A Fierce Hatred of Injustice Author Winston James
ISBN-10 1859847404
Release 2000
Pages 265
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Analyzes the themes and politics of the early Jamaican works of poet Claude McKay, known for his works on the African Diaspora; explores his use of Jamaican creole; and collects early poems and a comic sketch about Jamaican peasant life.



Reversing Sail

Reversing Sail Author Michael A. Gomez
ISBN-10 0521001358
Release 2005
Pages 236
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This book examines the global unfolding of the African Diaspora, the migrations and dispersals of people of African, from antiquity to the modern period. Their exploits, challenges, and struggles are discussed over a wide expanse of time in ways that link as well as differentiate past and present circumstances. The experiences of Africans in the Old World, in the Mediterranean and Islamic worlds, is followed by their movement into the New, where their plight in lands claimed by Portuguese, Spanish, Dutch, French and English colonial powers is analyzed from enslavement through the Cold War. While appropriate mention is made of persons of renown, particular attention is paid to the everyday lives of working class people and their cultural efflorescence. The book also attempts to explain contemporary plights and struggles through the lens of history.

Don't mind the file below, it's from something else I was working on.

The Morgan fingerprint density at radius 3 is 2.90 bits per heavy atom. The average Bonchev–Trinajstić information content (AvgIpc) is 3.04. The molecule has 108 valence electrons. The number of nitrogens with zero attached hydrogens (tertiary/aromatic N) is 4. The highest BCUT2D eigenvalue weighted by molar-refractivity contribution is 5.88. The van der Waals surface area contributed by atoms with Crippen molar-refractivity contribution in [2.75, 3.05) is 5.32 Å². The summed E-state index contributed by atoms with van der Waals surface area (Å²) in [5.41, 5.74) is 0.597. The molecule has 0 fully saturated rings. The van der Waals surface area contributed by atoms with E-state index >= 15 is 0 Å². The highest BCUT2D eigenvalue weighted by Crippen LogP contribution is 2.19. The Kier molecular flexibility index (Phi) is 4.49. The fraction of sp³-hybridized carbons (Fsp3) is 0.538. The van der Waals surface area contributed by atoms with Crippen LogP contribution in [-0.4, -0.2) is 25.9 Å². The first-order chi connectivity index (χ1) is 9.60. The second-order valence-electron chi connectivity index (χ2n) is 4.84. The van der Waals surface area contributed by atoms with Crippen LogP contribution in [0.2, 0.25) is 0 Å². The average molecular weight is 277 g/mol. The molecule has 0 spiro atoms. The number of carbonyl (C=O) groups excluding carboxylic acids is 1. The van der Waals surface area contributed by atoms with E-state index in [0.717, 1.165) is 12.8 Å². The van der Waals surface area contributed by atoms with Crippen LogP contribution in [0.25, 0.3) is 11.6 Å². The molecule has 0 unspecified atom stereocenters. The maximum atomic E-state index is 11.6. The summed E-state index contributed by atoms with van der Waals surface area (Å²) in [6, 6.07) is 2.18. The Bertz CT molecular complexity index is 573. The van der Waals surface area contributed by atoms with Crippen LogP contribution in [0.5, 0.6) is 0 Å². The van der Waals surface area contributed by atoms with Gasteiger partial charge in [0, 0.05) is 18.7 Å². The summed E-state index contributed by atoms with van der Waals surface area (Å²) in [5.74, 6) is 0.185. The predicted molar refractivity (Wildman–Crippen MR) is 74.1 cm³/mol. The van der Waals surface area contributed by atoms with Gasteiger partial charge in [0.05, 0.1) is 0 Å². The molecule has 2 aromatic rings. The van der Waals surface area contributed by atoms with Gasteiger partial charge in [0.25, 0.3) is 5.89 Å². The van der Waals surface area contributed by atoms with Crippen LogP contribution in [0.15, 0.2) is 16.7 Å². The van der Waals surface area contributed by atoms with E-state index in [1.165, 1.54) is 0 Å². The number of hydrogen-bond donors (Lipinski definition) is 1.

Tropic Death

Tropic Death Author Eric Walrond
ISBN-10 0871403358
Release 2013-01-14
Pages 192